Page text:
Sue Doughty: Thank you.

  Q103  Mr Challen: We all know that the airline industry is in quite a bit of trouble at the moment and has been for a couple of years now. Some companies are clearly about to go bankrupt or are staving it off. Would you agree with the proposition that this is perhaps not the best time to introduce new taxes and charges?

  Mr Gazzard: Well, there is never a good time according to the industry. The perverse thing is that parts of the industry in their submissions to the current round of consultation are actually campaigning for internalising the external costs over that 30 year period. So I am quite a cynic and I will often wonder why the industry is campaigning for a tax increase. That is because the analysis that has been done so far is that it is very low. So we join them in their call for a tax increase. We estimate the current big problems in the US and similar large but not quite the same scale problems in Europe account for about three, three and a half years of growth being knocked off the current forecast, but the industry has a great potential to grow very quickly out of an economic downturn. So that is the kind of place they are at, at the moment. We reckon they are about three, three and a half years behind where they otherwise would be and we certainly do not think, when we are looking at a policy for the next thirty years for the UK, that we should say "Well, the bets are off and of course we shouldn't discuss these taxation issues," because we should.

  Mr Sewill: I think the other thing is that there is a difference in timescale between the Treasury and the Department for Transport. The Department for Transport is engaged on a very ambitious thirty year plan and the Treasury normally does not look more than a year or so ahead and this is relevant to your question is about taxes, should you be increasing them this year or next year when there are problems for the aviation industry. The Department for Transport is proposing to take decisions looking thirty years ahead and indeed it is extraordinary that their figures for the economic benefits are based on a sixty year projection with the assumption that air travel is going to increase by over 3.5% a year for all the next sixty years with no change in the tax regime during those 60 years. So there is a quite different timescale.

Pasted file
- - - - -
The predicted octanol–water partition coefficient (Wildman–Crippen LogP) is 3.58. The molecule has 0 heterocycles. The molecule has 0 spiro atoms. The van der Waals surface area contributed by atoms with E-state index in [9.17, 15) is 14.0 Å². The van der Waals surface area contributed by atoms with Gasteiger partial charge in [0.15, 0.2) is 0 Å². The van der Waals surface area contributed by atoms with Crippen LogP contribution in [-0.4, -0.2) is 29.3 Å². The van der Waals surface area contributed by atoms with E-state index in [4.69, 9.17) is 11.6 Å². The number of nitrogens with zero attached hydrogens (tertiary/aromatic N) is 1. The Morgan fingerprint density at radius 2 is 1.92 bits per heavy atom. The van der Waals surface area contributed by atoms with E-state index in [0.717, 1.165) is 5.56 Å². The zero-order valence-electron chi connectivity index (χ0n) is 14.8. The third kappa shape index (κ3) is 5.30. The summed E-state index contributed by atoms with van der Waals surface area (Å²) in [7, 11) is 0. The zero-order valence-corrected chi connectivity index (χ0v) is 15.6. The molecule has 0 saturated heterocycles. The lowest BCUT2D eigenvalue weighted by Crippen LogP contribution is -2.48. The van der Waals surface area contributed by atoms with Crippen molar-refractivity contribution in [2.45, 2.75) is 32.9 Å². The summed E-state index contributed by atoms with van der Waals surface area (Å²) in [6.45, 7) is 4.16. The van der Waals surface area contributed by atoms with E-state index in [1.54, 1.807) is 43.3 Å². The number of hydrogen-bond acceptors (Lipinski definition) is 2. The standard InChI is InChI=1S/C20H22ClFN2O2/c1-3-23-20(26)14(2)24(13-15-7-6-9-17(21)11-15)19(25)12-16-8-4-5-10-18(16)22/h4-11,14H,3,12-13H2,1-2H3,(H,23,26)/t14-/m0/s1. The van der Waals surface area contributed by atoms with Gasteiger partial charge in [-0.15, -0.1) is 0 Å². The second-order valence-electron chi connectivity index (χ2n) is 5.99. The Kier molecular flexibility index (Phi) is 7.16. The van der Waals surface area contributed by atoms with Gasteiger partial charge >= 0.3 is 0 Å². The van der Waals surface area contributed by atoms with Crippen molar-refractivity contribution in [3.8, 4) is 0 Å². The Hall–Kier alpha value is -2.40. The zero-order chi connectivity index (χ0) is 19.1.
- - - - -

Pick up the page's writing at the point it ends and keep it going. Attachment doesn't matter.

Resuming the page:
Q104  Mr Challen: Is there any consensus amongst environmental groups about the distributional equity argument, that is that perhaps air travel in remote areas should be subsidised? If you live in Scotland obviously it can be quite expensive to get to other parts of the UK and I imagine the argument works well in other parts of the remoter regions of the EU. Should these areas be subsidised in air travel?

  Mr Ferriday: Yes. We have had quite a lot of discussions about equity issues and I distinguish between the one that you mentioned, which was, if you like, outlying regions and then equity issues between the better off and the poorer. But just addressing the one that you mentioned, yes, where we are calling for things like a fairly hefty tax on aircraft fuel I think we would recognise that there could be exemptions, for example it might be sensible not to charge that for flights out to the outer islands of Scotland where, realistically, there are not alternatives. On the other hand, it is perfectly reasonable to charge it for people who are flying from London to the Edinburgh Festival and who could well go by train. So I think we do have to be pragmatic and build in, if you like, social and public policy considerations.

  Mr Gazzard: We do not have a main problem with this as an issue. The market deals with it in its own way, as you will see by some of these peripheral services falling out of Heathrow and going to Gatwick and maybe ending up at Southampton. So there is a question of access. It then becomes a question of convenience and certainly we have a relationship with groups in Scotland and with the Scottish executive in the Civil Service there and we do not have any problem with public service obligations because the scale of this is actually quite small in terms of its overall contribution. Already, for instance, in the UK there is an exemption from APD for Highland and Ireland flights. So it can be dealt with and we understand and accept that issue of the geographical equity nature.

  Q105  Mr Challen: How much consensus or difference of opinion might there be on the issue of hypothecation, that is if we introduced taxes or charges on certain aviation features, whether that money should be used for the general cost or whether it should be used to try and ameliorate environmental impacts? What would you prioritise? Would you just allow it to go into a general pot or would you want to see it spent on this particular issue?